Remembering the tales of very witty contributor

A handwritten memoir by the highly witty Fred Roy – a regular letter-writer for the South London Press from the 1920s until the 1950s – lay for 23 years after his death in 1999 in an old captain’s chest.
Finally rescued and transcribed by his daughter, Hazel Roy, as a lockdown project, it is a fascinating glimpse into a vanished world. Born in South London in 1907, to working class parents, Fred crossed swords with the infamous Lord Haw Haw in the 1930s outside Dulwich Library. Here are more of his writing extracts.

On sex
Most teenage girls, fearful of the consequences, were far more cautious and would permit no more than a kiss and cuddle before wedlock.

With far less tolerant parents than today, and with no room or car in which to explore further, opportunity was limited, though the back row of the cinema saw a fair bit of action, and knee tremblers under the railway arches were not unknown.

The sight of the occasional white bottom on warm summer nights rising and falling on Peckham Rye top triangle, known then as The Battlefield and said to be where Blake saw his angels, suggested some were prepared to take the ultimate risk.

Lord Haw Haw
Pam Philips was violently anti-Semitic, a follower of Sir Oswald Mosley and a friend of Bill Joyce, who lived in Dulwich and was often the principal speaker at the Wednesday meetings of the black shirts held outside Dulwich library.

These meetings were stormy ones as we always did our best to break them up.

Pam wisely took off after one such meeting, while the rest of us according to custom repaired to the Queens, where Joyce and some of his fellow storm troopers followed us in.

To them, anyone left of Mosley was ‘scum’ and he was livid with rage. But, outnumbered, they dare not risk a punch up.

He had a scar on his cheek that could have been the result of a razor attack and seemed completely deranged.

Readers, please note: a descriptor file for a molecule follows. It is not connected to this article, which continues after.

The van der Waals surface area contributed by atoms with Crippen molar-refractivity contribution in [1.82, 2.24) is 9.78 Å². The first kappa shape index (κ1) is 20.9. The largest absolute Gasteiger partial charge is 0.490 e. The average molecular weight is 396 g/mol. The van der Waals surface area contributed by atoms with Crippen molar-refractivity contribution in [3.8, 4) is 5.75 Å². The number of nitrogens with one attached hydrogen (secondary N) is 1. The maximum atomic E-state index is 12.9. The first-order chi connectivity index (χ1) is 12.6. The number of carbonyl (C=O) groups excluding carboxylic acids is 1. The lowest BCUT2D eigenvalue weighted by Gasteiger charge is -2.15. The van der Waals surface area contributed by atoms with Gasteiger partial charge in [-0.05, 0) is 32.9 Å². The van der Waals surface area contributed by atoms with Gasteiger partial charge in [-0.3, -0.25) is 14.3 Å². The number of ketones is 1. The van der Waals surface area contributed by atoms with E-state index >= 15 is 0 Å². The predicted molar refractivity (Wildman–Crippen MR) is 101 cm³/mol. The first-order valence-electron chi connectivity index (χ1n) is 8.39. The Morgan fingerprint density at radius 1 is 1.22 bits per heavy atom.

He was to become the notorious Lord Haw Haw who broadcast Nazi propaganda to the UK from Germany during the war with an upper class British accent (hence the nickname), having escaped internment at the start of the war by fleeing to Germany.

As an American citizen at the time when that country was neutral, being in Germany was not illegal, even when he was broadcasting as Haw Haw.

At first the press and establishment assumed it was an ex-officer and refused to believe us when we told them we knew it was Joyce.

But holding a British passport when he was captured after the war, he was adjudged British, not American, returned to Britain and hanged for treason which, considering the number of pro-Hitler British peers and politicians guilty of far greater damage than Joyce (whose broadcasts were treated as a joke by most people), it was no more than an act of cheap revenge.

It would have been more just and fitting to leave him in Germany to enjoy the fruits of defeat.

Hannan Swaffer
He was the self declared King of Fleet Street, leading theatre critic and instant pundit on virtually everything.

He regularly informed us he knew every capital city and every crook, politician and monarch in Europe.

He was a lean, aesthetic-looking man, instantly recognisable, who sported an old time cravat rather than a collar and tie.

A highly successful self-publicist, he always contrived to be in the limelight, catching the press and the public eye.

Hannen Swaffer

He was one of my teenage icons and I would quote him as gospel.

In spite of his pretensions and less than profound scribbling, he was to become editor of a national newspaper, The People, but the role of editor did not suit him and he abandoned it after some months.

A proponent of spiritualism and opponent of capital punishment, despite Socialist leanings, he spent most of his life working for right wing newspapers.

Addressing a mass rally in Hyde Park in the 1930s, he made the infantile prattle of more than one leading Labour light sound as if they were still swaddled in their political nappies.

Main Pic: The Arrest of William Joyce (Lord Haw Haw) in Germany in May 1945

 

 


 

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